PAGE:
Little Stony Creek TU restocking project restores two local fisheries

Little Stony Creek Chapter President Mark Leonard grew up fishing Little Stony Creek and High Knob’s Mountain Fork with his dad. However, after returning to Wise County in 2007 after a 25- year absence, he found the two streams virtually dead.

Determined to restore the fisheries, he and the other chapter members started working in 2010 with the local VDGIF fish biologists to restock both streams. It has been very labor intensive, as thousands of trout fingerlings had to be carried into the Jefferson National Forest in backpacks.

According to Mark, the restocking effort was kept relatively quiet to prevent overfishing and to allow the fish to get established. Now that the stocking appears to have been successful, both streams were listed as special regulation catch-and-release trout streams effective January 1, 2015. VDGIF will continue to monitor the steams to see if natural reproduction sustains the populations or if additional restocking may be necessary.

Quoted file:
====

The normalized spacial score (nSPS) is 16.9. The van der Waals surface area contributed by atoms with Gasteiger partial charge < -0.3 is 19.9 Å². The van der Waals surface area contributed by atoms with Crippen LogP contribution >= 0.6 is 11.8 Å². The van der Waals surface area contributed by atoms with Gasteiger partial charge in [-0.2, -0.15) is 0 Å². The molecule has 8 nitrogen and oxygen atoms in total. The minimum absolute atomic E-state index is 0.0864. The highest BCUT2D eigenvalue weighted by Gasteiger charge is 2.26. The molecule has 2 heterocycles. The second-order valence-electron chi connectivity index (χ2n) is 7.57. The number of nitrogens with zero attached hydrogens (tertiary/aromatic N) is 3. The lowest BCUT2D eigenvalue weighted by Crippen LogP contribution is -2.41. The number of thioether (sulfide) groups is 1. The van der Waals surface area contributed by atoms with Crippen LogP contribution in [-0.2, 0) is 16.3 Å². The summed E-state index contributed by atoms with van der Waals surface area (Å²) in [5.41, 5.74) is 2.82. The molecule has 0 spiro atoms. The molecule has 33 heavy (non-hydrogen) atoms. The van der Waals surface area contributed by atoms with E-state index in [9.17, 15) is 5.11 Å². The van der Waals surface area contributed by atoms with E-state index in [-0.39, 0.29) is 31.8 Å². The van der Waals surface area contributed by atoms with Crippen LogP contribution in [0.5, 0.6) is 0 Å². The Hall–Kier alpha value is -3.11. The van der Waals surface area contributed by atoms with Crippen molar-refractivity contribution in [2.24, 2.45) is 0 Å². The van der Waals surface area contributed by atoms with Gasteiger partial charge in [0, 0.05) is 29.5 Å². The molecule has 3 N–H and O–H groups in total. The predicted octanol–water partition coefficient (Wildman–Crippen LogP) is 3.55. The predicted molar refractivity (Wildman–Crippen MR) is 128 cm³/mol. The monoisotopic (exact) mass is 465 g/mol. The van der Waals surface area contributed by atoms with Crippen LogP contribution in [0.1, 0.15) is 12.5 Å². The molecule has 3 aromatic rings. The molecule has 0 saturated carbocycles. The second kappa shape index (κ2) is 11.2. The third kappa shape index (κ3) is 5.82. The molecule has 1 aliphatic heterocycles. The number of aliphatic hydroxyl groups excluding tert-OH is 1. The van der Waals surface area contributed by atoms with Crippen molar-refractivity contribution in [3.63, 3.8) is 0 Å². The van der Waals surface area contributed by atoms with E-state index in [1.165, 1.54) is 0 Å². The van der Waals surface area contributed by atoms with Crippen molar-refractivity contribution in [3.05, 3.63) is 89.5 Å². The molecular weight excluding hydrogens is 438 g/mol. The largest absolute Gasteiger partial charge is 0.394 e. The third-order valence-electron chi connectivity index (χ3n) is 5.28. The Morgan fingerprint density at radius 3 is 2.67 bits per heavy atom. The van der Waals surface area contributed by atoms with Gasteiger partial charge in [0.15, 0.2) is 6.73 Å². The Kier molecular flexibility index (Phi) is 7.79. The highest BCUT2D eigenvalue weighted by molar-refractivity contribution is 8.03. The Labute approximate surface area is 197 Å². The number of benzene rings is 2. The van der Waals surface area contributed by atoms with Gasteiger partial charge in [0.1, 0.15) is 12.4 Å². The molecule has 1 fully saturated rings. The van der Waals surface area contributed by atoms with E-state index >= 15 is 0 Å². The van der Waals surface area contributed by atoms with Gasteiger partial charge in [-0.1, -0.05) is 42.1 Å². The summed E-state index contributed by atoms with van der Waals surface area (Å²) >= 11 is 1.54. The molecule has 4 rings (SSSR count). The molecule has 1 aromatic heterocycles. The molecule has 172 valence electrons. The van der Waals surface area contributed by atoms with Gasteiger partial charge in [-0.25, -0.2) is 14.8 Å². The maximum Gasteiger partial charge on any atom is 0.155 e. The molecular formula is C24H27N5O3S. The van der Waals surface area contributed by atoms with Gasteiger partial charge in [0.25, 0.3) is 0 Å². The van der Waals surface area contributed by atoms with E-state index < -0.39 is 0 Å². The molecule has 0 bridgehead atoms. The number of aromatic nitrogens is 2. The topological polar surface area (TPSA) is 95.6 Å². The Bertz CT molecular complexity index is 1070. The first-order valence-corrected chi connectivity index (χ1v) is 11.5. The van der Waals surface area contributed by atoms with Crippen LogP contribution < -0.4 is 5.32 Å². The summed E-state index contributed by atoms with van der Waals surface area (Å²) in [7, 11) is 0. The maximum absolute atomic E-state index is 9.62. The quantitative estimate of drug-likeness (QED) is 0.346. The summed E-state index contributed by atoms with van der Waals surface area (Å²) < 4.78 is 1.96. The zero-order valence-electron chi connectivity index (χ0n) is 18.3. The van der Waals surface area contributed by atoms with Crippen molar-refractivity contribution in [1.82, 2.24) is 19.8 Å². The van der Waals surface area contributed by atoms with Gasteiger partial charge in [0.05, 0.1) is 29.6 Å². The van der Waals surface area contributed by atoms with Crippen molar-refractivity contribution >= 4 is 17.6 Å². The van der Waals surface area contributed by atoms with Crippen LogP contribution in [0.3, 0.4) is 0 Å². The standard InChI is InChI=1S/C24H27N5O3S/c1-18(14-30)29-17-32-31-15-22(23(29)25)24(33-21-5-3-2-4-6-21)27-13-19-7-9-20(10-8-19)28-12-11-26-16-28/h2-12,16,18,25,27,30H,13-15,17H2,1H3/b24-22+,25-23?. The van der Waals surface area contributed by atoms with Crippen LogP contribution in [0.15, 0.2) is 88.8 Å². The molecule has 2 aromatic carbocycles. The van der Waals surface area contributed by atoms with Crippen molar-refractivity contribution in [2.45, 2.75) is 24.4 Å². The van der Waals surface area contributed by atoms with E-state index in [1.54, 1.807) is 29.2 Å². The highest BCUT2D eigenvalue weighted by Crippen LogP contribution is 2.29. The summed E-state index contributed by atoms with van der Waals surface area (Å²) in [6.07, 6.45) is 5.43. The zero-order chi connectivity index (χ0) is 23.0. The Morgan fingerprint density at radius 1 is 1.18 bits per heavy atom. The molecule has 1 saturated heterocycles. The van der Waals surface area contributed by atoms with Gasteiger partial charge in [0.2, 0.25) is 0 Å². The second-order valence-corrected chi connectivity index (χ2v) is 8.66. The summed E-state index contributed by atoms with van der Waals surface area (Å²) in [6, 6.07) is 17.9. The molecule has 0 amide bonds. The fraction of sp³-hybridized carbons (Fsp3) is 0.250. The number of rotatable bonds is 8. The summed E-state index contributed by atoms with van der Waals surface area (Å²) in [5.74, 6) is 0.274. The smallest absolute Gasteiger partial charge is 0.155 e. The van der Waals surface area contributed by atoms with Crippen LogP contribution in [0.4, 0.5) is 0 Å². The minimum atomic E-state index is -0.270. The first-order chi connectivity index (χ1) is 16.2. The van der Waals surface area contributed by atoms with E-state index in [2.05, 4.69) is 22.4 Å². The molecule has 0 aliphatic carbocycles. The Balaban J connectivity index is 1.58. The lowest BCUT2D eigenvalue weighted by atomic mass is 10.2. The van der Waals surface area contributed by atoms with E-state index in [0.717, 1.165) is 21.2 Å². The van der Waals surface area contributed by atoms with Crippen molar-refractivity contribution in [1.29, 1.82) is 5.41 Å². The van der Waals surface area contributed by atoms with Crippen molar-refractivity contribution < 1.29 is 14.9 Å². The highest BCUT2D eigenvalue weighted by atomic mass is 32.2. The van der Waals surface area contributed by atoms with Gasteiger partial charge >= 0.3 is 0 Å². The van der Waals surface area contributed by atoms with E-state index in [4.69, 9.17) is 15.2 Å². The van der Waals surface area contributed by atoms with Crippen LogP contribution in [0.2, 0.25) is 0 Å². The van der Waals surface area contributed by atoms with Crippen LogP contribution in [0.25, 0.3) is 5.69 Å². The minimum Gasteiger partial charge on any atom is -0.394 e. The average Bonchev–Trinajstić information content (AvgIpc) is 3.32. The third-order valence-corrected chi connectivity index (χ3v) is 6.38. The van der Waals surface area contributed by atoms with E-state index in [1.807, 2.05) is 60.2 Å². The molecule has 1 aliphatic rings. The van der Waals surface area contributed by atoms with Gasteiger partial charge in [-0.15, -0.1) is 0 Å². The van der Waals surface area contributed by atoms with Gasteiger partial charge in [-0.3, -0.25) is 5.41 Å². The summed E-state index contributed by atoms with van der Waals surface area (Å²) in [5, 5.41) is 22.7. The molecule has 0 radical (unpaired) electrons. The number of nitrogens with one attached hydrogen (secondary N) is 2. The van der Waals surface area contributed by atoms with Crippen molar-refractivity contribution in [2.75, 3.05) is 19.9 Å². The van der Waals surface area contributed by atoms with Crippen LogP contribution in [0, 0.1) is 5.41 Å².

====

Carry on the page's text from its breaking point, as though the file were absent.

Based on stream temperatures, Little Stony was stocked with brown trout and Mountain Fork with brook trout. The streams have been electroshocked annually by VDGIF biologists and results have been very promising. Little Stony has turned up some 16-18” browns while High Knob has brookies up to 10”.

The Little Stony Chapter has also been working with the Heart of Appalachia Tourism Authority to create a fishing guide and map for the seven southwestern counties served by the Authority. The guide will include streams, rivers, and lakes, with the hope of marketing the area as a fishing destination.

vacounciltu
The Virginia Council of Trout Unlimited is made up of representatives of the state’s 16 TU chapters.
  1. Richard Owens

    Great restoration work! What was the reason the streams lost their trout population?

    • vacounciltu
      vacounciltu

      Good question but they didn’t tell and we didn’t ask. Looking at some historic data from the Virginia Trout Stream Sensitivity Survey, the streams had borderline acid neutralizing levels and high nitrites in the early 2000s. Those numbers are much better as of 2010.